The Squad supports the Boycott, Divestment, Sanctions (BDS) campaign, a Palestinian-led movement that began in 2005 to "promote freedom, justice, and equality." BDS maintains that Israel occupies and colonizes Palestinian land, discriminating against Palestinian citizens of Israel and denying Palestinian refugees the right to return to their homes. Inspired by the South African anti-apartheid movement, BDS urges action to pressure companies from doing business in Israel. Over time, BDS hopes that Israel will become isolated as more companies, universities, and organizations boycott the Jewish state. 

In a non-binding vote in the House in 2019, Congress voted on whether or not to support BDS ideals as a way to pressure Israel. By an overwhelming margin of 398-17, the House showed its bipartisan support for Israel and defeated the proposal. But all the Squad members were part of the 17 legislators who voted to support BDS. 

A common theme across the current campus protests is that students repeat verbatim the talking points of the BDS movement. BDS is notably silent about the Oct 7 Hamas attacks that killed nearly 1,200 people, including 764 civilians and 373 Israeli security personnel. A further 248 persons were kidnapped, many of whom have since died. Dozens of hostages remain in Hamas custody. Student protesters either omit to mention the Hamas attacks or justify them by saying that more than 31,000 Palestinians have been killed as a result of Israel's disproportionate response in Gaza.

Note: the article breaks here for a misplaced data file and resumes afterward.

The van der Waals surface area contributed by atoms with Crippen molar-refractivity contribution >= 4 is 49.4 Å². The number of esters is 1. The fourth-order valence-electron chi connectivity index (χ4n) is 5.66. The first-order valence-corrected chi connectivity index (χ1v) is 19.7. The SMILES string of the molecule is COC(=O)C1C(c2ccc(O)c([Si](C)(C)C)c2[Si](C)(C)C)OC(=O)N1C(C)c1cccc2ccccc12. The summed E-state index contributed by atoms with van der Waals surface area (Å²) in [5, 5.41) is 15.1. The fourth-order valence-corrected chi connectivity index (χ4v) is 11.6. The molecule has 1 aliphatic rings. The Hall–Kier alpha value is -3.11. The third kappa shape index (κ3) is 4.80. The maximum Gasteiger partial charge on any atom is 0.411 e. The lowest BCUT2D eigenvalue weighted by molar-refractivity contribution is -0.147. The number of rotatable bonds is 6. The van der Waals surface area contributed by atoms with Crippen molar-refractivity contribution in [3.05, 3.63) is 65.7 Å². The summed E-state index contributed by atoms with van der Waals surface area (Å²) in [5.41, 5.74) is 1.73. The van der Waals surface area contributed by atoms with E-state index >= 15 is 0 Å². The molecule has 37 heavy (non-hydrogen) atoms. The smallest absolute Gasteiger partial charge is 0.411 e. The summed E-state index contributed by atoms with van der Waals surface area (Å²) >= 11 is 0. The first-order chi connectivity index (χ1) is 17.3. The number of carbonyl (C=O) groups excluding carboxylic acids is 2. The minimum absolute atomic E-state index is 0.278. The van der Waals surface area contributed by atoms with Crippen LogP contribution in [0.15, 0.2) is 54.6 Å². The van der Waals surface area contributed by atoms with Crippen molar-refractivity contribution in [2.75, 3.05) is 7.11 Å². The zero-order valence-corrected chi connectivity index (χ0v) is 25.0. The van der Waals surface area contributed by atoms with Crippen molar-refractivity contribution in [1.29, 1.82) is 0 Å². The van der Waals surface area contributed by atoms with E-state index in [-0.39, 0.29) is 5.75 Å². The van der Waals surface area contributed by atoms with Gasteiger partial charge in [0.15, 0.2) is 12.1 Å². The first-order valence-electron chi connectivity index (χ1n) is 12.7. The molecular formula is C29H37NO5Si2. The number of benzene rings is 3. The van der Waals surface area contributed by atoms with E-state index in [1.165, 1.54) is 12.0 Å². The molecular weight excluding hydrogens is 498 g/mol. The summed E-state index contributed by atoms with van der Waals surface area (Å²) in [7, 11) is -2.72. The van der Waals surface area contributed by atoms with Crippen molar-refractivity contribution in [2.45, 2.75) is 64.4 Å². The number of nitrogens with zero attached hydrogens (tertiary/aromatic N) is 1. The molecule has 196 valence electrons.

Pro-Palestinian protests, started at Columbia University in US ten days ago, spread to numerous universities worldwide, despite police intervention and arrests. (Photo by Elmurod Usubaliev/Anadolu via Getty Images)

Isra Hirsi, the daughter of Squad member Ilhan Omar, was one of a hundred students cuffed and arrested by the New York Police Department at Barnard College and Columbia University. After Hirsi had her living privileges revoked, she told reporters that she was homeless, hungry, and had nowhere to live. Following Hirsi's arrest, Congresswoman Omar, who was removed from the House Foreign Affairs Committee for past controversial comments that invoked antisemitic tropes, said that she was "enormously proud" of her daughter. A week later, Omar visited the pro-Gaza encampment to take selfies with activists, smiles all around.

We have consistently maintained that boycotts do not work because they often impact those who can least afford such activism. The BDS-inspired campus protests will suffer the same outcome. It is unlikely that American companies that have long-standing businesses in Israel will withdraw because of a few thousand students. These students must first understand if they have sufficient influence in Jerusalem to help change policy. A powerful force such as America, on whom Israel depends for weapons, military aid, and diplomatic support, has had zero impact in its efforts to change Israel's policy in Gaza. What meaningful chance do these students have to convince Netanyahu to change his approach to Gaza? 

Everything that is happening on college campuses today is drama and a made-for-TV show designed to test university administrations' ability to balance free speech rights against the disruption of university missions of teaching and learning. The protests will not move the needle in Gaza one tiny bit.